Updated from 3:47 p.m. EST
After what shaped up to be a difficult fourth quarter for many retailers, especially in the apparel space, Thursday's February same-store sales data will be pored over for signs of a turnaround.
Weather, as is often the case, was blamed for many poor performances in the fourth quarter as warmer-than-normal temperatures kept cold-weather items on shelves. In February, weather may once again have played a big role in retailers' results, given the significant snowstorms in parts of the country.
Overall, Thomson Financial expects its index tracking same-store sales at major chains to climb 3%, the same as last year's result. Stripping out
, the number climbs to 4.1%, outpacing last February's 2.8% rise.
Same-store sales, or comps, measure sales at stores open at least a year.
Ken Perkins, president of independent research firm Retail Metrics, believes the high-end department stores will be among the strongest performers. He pointed to
report Wednesday of a sensational 24.7% increase in same-store sales in February vs. the consensus estimate of 6.4%. Keep in mind, the company faced an easy comparison due to a weak month the year before, but still, a 24.7% number is extremely positive.
Outside of the high end, Perkins isn't especially optimistic. "Department-store
same-store sales estimates have been coming down," he says. "Usually when that happens, the group doesn't blow out the numbers."
He also says estimates for the teen retailers have been heading lower. According to Thomson Financial, on Feb. 16 Wall Street expected the teen apparel group to show 2.6% same-store sales growth. That figure has come down to 1.6%.
"The estimate was positive last week for
Abercrombie & Fitch
. Now it's more than a 2% decline," says Perkins, adding that numbers at
have been coming down as well.
American Eagle Outfitters
( AEOS), which reported quarterly results on Wednesday, said February same-store sales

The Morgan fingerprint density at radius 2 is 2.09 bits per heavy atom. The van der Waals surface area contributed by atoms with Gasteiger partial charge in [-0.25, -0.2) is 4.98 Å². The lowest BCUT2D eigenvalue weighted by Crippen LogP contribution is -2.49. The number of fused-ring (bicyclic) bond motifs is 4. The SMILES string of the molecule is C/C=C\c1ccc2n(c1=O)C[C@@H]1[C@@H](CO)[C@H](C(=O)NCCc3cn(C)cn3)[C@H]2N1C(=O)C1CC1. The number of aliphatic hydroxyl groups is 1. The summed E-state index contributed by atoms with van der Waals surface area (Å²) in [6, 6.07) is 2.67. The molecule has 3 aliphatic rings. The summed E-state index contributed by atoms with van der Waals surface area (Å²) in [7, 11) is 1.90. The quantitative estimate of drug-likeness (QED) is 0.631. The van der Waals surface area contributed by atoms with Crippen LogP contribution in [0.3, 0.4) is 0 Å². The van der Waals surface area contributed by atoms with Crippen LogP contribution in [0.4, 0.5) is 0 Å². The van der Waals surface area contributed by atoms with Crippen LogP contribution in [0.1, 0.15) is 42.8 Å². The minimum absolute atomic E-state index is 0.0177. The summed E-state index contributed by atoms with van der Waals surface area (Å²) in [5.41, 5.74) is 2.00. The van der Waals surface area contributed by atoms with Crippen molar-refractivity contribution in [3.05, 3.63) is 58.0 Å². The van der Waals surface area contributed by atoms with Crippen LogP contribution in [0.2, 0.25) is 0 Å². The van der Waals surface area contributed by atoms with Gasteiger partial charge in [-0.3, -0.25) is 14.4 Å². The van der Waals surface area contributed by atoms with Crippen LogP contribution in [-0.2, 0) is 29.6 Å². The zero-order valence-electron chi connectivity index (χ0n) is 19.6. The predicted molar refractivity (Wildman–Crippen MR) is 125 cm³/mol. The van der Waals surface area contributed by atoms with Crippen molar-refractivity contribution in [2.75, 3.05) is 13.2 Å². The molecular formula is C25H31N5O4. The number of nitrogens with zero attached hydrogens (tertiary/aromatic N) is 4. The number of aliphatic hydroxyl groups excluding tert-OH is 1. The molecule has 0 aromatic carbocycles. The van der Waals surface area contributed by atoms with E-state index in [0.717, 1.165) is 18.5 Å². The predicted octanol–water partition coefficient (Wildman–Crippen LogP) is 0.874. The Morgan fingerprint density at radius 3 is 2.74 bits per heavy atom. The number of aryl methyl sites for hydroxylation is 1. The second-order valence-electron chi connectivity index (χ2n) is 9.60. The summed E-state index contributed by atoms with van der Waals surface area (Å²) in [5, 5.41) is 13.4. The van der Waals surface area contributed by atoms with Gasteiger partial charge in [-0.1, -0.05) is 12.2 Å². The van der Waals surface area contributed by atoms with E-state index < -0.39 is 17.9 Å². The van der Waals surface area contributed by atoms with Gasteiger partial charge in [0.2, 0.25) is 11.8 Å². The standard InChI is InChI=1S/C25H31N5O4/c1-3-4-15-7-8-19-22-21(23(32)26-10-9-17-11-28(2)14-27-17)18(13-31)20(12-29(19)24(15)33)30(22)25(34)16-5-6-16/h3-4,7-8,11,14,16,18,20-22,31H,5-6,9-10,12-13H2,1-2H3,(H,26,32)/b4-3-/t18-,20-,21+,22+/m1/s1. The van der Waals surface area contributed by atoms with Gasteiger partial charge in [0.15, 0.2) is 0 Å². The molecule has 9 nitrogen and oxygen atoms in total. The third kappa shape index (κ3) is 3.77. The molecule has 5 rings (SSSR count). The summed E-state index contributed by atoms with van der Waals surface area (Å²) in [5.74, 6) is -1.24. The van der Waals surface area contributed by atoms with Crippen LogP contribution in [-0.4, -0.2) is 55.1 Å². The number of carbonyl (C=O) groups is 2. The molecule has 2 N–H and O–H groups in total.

grew a healthy 6%, but the figure was below Wall Street's 8.2% forecast.
( HOTT), however, had a rare positive surprise late Wednesday. The company said its same-store sales for February fell 2.7%, compared with Wall Street's forecast for a steeper 4.6% decline.
It's easy to dismiss bad weather as an excuse that retailers use to explain subpar performance. After all, unless the business is located only in San Diego, weather issues happen every year.
However, there are times when particularly severe weather will legitimately hurt sales, and last month's snowstorms were such events. I wouldn't be surprised to see
, with many stores in the hard-hit Midwest, come in under its 2.9% expected comp.
Casual-dining restaurants could also be affected.
, the operator of eateries such as Chili's and Romano's Macaroni Grill, reported late Wednesday that its same-store sales slid 4.9%, worse than Wall Street's estimate for a 1.4% drop. The company said poor weather lowered comps by 1%.
Warehouse clubs and big-box retailers may weather the storm (bad cliché intended).
BJ's Wholesale Club
, despite reporting a
miserable fourth quarter Wednesday, posted February same-store sales growth of 3%, beating the 1.6% expectation. I suspect that's a good sign for bigger rival
, as well as giants Wal-Mart and
. Wall Street expects Wal-Mart to post 1.5% growth, while Target's comps are projected to climb 5.1%.
In keeping with TSC's editorial policy, Lichtenfeld doesn't own or short individual stocks. He also doesn't invest in hedge funds or other private investment partnerships.
Marc Lichtenfeld was previously an analyst at Avalon Research Group and The Weiss Group and a trader at Carlin Equities. He holds NASD 86, 87, 7 and 63 licenses. His prior journalism experience includes being a reporter/anchor for On24 in San Francisco and a managing editor of InvestorsObserver, a personal finance Web site. He is a graduate of the State University of New York at Albany. He appreciates your feedback;
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